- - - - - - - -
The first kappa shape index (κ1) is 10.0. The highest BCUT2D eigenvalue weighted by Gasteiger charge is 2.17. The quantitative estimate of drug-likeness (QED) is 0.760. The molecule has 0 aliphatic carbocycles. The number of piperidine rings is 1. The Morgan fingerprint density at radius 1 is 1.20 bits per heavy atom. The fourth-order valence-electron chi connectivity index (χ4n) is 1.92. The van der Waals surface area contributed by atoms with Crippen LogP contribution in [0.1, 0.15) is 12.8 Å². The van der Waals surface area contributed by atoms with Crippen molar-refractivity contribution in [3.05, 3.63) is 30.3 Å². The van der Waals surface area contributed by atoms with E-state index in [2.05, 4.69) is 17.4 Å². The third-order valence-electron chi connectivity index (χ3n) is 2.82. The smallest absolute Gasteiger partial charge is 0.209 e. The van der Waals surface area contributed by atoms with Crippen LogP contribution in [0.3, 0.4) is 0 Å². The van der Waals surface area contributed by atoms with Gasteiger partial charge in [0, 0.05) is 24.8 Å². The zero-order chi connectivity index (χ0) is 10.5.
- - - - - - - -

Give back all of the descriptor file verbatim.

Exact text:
The first kappa shape index (κ1) is 10.0. The highest BCUT2D eigenvalue weighted by Gasteiger charge is 2.17. The quantitative estimate of drug-likeness (QED) is 0.760. The molecule has 0 aliphatic carbocycles. The number of piperidine rings is 1. The Morgan fingerprint density at radius 1 is 1.20 bits per heavy atom. The fourth-order valence-electron chi connectivity index (χ4n) is 1.92. The van der Waals surface area contributed by atoms with Crippen LogP contribution in [0.1, 0.15) is 12.8 Å². The van der Waals surface area contributed by atoms with Crippen molar-refractivity contribution in [3.05, 3.63) is 30.3 Å². The van der Waals surface area contributed by atoms with E-state index in [2.05, 4.69) is 17.4 Å². The third-order valence-electron chi connectivity index (χ3n) is 2.82. The smallest absolute Gasteiger partial charge is 0.209 e. The van der Waals surface area contributed by atoms with Crippen LogP contribution in [0.3, 0.4) is 0 Å². The van der Waals surface area contributed by atoms with Gasteiger partial charge in [0, 0.05) is 24.8 Å². The zero-order chi connectivity index (χ0) is 10.5.